Or are you wondering how you can fit all the academic work you want to into a school day? Thinking through your morning "Do Now" routine may be helpful.
Of course many of us begin our day with attendance, collecting notes, and then sitting down for a morning meeting at the rug. We can keep our kids working hard during these first 5-10 minutes before the morning meeting - and we can give them meaningful work to do.
I like to start the school day in Pre-k and K (and even first and second grade) with 5-10 minutes of an academic activity that gets kids talking, and capitalizes on their morning energy. Here are some options you may want to try:
- 4-6 Kids a day do their book shopping for reading workshop.
Remember to keep this schedule posted so students know their shopping days. I like to invite the books shoppers to enter the classroom first, so they can unpack and get 5-10 minutes for book shopping in the classroom library.
- Storytelling time with partners.
Kids often come to school wanting to tell teachers stories and so giving them a few minutes in the morning to sit at the rug and tell stories is powerful - and it helps them plan stories for writing workshop. I have seen teachers teach kids to hold out their three fingers and tell stories across fingers (just like we do in writing workshop) each morning. Kids sometimes retell old favorites - and even stories from the classroom. Some teachers keep a box of field trip photos handy to help kids tell stories. This picture shows a drawing from a story some kindergarten kids told about a fire drill.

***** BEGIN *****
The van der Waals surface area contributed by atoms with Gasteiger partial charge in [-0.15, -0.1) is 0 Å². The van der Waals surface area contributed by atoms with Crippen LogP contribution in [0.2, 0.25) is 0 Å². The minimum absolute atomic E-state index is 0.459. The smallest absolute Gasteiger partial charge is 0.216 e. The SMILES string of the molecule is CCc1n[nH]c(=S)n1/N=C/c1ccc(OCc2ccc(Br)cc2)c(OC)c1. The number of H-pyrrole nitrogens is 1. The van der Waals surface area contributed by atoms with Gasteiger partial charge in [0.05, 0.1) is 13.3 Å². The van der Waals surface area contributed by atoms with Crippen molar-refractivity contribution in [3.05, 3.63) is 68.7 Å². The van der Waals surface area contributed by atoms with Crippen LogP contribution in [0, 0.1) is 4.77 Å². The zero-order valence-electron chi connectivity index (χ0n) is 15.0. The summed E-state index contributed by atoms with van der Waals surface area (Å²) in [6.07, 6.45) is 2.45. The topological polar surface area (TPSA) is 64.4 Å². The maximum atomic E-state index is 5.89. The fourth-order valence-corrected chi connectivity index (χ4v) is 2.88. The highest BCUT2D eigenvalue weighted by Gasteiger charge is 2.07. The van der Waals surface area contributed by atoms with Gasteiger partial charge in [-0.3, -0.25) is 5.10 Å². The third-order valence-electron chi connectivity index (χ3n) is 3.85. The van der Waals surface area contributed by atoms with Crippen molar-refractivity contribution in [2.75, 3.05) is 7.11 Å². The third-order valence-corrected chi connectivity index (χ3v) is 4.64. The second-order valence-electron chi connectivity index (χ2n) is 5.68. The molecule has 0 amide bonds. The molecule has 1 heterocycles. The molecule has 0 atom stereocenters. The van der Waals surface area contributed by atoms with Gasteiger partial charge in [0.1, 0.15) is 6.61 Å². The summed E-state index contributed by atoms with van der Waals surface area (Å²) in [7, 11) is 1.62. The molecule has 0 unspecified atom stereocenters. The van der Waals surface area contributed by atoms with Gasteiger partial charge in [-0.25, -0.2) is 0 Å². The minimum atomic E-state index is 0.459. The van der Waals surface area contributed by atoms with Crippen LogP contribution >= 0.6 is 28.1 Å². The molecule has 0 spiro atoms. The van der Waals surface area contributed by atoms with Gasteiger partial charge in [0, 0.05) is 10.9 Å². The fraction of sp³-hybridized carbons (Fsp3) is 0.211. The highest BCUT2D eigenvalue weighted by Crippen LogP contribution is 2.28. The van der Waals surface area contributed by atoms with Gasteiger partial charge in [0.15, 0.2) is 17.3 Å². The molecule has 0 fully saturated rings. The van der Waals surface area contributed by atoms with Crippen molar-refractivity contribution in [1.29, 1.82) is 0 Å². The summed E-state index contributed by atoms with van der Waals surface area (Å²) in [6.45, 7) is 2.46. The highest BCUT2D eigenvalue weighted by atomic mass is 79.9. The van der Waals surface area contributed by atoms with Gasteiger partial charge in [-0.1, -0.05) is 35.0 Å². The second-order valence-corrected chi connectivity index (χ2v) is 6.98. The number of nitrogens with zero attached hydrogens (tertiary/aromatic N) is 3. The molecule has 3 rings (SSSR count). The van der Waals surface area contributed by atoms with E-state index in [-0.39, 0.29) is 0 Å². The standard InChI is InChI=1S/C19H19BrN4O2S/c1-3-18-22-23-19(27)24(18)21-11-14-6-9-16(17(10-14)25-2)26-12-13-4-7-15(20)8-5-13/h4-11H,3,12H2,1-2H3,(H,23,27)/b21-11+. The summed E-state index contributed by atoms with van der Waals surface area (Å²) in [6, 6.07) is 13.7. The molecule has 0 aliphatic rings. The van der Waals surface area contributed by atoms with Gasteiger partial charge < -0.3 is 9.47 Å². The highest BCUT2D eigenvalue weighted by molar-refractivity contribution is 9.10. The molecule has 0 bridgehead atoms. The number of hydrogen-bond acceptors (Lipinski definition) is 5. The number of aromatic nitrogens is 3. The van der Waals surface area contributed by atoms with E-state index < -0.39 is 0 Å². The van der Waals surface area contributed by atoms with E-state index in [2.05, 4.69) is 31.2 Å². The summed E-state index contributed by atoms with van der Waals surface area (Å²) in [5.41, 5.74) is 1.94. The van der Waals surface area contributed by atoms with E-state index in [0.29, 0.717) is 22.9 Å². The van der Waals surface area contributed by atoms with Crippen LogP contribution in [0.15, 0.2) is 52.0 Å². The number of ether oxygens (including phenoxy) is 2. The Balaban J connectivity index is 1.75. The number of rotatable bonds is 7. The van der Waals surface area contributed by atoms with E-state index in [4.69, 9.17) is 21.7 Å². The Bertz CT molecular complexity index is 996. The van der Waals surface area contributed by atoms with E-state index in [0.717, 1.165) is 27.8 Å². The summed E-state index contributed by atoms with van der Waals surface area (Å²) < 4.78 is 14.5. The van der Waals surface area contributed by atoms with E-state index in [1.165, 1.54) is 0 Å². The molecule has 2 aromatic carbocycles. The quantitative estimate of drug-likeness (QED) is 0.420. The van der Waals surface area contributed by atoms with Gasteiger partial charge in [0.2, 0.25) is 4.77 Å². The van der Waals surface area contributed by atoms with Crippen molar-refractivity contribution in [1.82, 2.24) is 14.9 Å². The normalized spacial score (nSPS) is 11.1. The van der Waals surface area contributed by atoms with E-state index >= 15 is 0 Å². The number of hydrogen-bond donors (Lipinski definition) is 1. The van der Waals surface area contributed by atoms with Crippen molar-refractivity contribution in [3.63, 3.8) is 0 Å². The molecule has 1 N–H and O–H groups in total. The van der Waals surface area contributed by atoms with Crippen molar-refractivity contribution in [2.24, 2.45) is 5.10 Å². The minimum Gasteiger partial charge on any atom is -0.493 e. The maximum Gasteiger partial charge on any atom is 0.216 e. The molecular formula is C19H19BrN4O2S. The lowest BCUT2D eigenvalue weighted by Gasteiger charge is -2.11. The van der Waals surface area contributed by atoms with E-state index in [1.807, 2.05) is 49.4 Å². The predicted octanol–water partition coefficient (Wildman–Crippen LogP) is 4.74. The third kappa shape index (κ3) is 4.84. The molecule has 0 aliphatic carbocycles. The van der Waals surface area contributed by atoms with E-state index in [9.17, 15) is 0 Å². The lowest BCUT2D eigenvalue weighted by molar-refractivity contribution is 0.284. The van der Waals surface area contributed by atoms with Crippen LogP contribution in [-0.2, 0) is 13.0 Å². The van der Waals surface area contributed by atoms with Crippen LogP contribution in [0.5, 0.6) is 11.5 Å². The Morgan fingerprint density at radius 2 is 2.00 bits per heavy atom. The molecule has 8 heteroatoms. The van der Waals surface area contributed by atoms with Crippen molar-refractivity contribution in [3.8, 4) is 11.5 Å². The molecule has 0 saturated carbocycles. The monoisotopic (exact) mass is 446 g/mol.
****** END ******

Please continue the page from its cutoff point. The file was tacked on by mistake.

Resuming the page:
- Singing a song or reading a poem together at the rug.
Teachers can give students the job of pointing to the words of the song or poem on a chart/smart board. The guest pointer can start the music and use the pointer. As kids come to the rug, they can join in the singing or chanting.
- Word Study Sorts
Click here to see the posting on teaching word study sorts to help you get word study up and running. Then, once it is running smoothly in your classroom, invite students to do their sorting first thing when they enter the room.